The battle between voter ID laws and voter fraud brings up one important issue: possible decreases in accessibility and election integrity.
Complaints from many link abysmal voter turnout to voter ID laws and decreases in accessibility.
Rep. John Lewis (Dem.-Ga.) said to USA Today that these laws were “robbing Americans of a basic constitutional right.”
Georgia joins eight other states in the strictest of voter ID laws, requiring voters to present government-issued ID to vote, according to the National Conference of State Legislatures. The Peach State, according to the Atlanta Journal-Constitution, led the way in stronger voter ID regulations, being among the first to enact it in 2006.
“The stricter laws tend to be enacted in states where you have conservative legislatures and conservative governors,” said Matthew Childers, a postdoctoral honors teaching fellow of political science at the University, to The Red & Black. “It’s really up to the politics of the state.”
Supporters of the legislation note the reduction in voter fraud cases, while those against them — such as Rep. Lewis — believe that it keeps away the poor, elderly and racial minorities.
“I can attest that every year we investigate and penalize hundreds of people guilty of election and voter fraud,” said Brian Kemp, Georgia secretary of state, to the Washington Post. PolitiFact, a fact-checking site for political news, found this true as at least 200 people were penalized in each of the last three years.
The crux of the argument against stronger voter ID laws is the lack of documentation. To obtain a driver’s license, voter ID or any other acceptable identification, a citizen must have access to a passport, naturalization papers or a birth certificate.
“The evidence is nuanced, and that’s why it’s difficult to answer,” Childers said. “Survey data does show that there is not really a difference among majority and minority populations, but people of lower incomes, in general, are affected by these laws and turnout will be lower among these groups.”
The Brennan Center for Justice at the New York University School of Law released a study in 2006 that showed 7 percent of U.S. citizens do not have ready access to citizenship documents. The study also found 11 percent of citizens do not have government-issued IDs and 34 percent of voting-age women do not have documentation of a legal name after marriage.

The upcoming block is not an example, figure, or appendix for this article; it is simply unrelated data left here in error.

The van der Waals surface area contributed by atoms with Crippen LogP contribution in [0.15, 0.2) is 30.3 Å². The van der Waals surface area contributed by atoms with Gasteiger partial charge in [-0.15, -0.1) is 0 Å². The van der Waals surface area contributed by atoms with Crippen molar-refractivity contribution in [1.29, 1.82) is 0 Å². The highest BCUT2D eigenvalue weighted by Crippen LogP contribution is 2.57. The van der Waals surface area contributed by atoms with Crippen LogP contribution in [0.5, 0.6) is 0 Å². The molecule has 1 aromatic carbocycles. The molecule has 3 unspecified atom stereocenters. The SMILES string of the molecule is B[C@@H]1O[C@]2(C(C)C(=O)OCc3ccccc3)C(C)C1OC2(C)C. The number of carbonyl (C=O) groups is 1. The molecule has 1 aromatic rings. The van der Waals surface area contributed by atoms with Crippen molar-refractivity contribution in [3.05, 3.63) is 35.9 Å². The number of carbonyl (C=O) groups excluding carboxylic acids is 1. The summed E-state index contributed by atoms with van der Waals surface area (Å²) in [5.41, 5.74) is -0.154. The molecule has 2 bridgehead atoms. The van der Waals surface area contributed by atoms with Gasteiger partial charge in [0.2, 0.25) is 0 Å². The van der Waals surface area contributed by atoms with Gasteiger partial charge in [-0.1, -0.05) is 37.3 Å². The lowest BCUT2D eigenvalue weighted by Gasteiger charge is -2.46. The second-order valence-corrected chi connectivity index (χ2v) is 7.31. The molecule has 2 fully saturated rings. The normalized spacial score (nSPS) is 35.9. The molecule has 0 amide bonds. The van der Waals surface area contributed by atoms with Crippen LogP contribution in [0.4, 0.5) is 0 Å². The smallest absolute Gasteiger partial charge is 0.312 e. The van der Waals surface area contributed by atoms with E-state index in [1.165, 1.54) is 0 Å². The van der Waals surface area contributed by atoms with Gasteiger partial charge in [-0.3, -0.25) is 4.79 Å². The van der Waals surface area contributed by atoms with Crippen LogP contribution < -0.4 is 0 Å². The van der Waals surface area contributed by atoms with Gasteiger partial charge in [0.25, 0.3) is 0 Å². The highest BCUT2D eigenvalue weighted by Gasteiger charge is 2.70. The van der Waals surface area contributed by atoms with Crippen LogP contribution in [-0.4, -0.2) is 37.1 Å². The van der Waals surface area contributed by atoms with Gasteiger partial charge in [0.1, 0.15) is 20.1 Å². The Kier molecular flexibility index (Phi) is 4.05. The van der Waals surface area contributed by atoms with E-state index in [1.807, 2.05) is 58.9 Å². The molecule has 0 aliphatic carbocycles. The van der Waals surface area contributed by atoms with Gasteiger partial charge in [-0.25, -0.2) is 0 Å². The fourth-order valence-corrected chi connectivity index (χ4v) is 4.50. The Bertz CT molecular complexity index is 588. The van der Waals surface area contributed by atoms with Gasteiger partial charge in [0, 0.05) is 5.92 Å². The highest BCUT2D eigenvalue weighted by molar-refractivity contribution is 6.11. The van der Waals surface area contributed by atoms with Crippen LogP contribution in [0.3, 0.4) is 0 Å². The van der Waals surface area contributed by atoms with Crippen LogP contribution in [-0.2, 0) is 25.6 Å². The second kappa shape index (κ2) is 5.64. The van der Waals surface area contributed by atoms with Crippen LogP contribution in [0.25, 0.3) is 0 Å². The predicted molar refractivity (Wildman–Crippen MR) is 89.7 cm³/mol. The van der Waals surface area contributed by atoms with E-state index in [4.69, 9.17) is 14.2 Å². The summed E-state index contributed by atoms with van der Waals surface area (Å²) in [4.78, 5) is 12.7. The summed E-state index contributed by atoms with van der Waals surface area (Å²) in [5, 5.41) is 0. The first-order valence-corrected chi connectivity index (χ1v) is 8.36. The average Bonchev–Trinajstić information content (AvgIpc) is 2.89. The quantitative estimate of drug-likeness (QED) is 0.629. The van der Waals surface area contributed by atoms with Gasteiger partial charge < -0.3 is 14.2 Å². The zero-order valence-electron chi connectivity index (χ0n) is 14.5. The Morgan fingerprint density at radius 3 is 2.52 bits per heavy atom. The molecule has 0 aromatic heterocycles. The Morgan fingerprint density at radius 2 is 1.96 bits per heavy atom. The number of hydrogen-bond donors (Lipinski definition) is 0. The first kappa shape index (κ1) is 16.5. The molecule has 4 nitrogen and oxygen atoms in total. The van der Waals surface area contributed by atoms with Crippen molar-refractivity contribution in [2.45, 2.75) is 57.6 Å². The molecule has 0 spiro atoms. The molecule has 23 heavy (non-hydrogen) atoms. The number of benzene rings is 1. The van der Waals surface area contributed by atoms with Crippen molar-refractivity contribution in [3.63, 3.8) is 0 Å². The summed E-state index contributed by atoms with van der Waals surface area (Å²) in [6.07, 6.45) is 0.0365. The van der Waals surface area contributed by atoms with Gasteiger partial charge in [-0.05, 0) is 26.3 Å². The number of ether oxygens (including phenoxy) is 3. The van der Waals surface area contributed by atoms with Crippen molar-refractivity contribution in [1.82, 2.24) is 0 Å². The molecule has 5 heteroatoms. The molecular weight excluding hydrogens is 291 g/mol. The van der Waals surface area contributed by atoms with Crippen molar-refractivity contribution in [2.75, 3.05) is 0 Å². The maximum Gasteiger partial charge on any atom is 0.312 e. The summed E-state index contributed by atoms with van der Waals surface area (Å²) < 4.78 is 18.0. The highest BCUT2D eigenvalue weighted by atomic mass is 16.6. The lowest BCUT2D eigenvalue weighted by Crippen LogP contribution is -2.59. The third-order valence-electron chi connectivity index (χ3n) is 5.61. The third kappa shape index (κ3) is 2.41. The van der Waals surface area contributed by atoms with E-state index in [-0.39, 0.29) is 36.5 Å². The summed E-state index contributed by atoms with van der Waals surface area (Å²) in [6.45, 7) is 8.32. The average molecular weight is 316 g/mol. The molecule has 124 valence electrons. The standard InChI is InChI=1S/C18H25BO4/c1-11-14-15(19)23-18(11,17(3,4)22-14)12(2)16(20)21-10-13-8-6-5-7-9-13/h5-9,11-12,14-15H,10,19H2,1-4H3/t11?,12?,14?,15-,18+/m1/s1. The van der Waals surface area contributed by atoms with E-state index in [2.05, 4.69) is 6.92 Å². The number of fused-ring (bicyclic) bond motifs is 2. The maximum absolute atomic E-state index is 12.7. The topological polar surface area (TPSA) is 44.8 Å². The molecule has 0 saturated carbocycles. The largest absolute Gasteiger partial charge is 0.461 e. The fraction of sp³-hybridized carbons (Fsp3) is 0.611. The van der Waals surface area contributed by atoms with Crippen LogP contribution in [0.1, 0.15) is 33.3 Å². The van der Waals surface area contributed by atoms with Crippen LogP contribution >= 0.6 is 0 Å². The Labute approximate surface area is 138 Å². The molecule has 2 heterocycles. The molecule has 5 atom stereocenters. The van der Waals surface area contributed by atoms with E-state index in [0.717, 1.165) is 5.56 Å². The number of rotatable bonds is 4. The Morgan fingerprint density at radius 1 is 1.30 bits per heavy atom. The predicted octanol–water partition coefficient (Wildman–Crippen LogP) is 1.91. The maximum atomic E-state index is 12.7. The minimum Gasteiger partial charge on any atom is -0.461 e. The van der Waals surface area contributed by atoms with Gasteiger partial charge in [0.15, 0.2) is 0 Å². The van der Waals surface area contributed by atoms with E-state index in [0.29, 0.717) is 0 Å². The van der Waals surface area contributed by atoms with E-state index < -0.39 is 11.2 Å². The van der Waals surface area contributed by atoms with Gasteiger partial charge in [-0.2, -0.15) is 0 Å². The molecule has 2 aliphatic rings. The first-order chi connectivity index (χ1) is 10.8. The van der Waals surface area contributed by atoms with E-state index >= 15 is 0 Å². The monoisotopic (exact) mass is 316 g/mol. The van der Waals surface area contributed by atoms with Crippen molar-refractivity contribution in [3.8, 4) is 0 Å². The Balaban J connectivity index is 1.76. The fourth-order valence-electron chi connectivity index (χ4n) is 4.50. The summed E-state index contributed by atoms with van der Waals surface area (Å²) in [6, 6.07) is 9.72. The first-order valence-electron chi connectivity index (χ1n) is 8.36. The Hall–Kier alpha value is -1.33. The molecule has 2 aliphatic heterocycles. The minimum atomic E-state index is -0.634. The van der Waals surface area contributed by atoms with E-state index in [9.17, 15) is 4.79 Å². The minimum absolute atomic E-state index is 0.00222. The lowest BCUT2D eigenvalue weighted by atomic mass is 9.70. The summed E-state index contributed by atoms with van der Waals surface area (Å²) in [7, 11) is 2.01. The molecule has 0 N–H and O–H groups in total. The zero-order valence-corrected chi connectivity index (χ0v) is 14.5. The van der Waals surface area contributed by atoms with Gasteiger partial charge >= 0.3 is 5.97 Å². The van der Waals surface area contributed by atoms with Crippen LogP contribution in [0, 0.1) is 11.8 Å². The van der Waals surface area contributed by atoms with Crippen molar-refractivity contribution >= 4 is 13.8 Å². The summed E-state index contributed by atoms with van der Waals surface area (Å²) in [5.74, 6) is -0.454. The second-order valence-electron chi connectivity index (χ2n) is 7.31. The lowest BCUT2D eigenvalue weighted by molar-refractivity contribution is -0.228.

Two states, Texas and Ohio, have both faced upheavals from federal courts on their voter ID laws in the past week. Texas’s measures were overturned, according to Attorney General Eric Holder’s pre-clearance statement, for “denying or abridging the right to vote on account of race,” while Ohio had its law for military personnel to vote early the weekend before the November elections struck down for discriminating against the poor and minorities. The court ruled those groups have historically taken advantage of this weekend.
Rep. Mike Turzai (Rep.-Pa.) received criticism for his statement that recently passed voter ID laws will “allow Gov. [Mitt] Romney to win the state of Pennsylvania.”
South Carolina’s federal appeals trial testimony for its voter identification law wrapped up on Aug. 31, facing litigation from county elections directors in the state for discrimination against minorities.
Trey Hood, professor of political science at the University, testified on behalf of the state, saying it produces “no legally disparate impact on minority voters.”
Due to the trial’s ongoing nature to be settled on Sept. 24, Hood declined to comment to The Red & Black on the trial.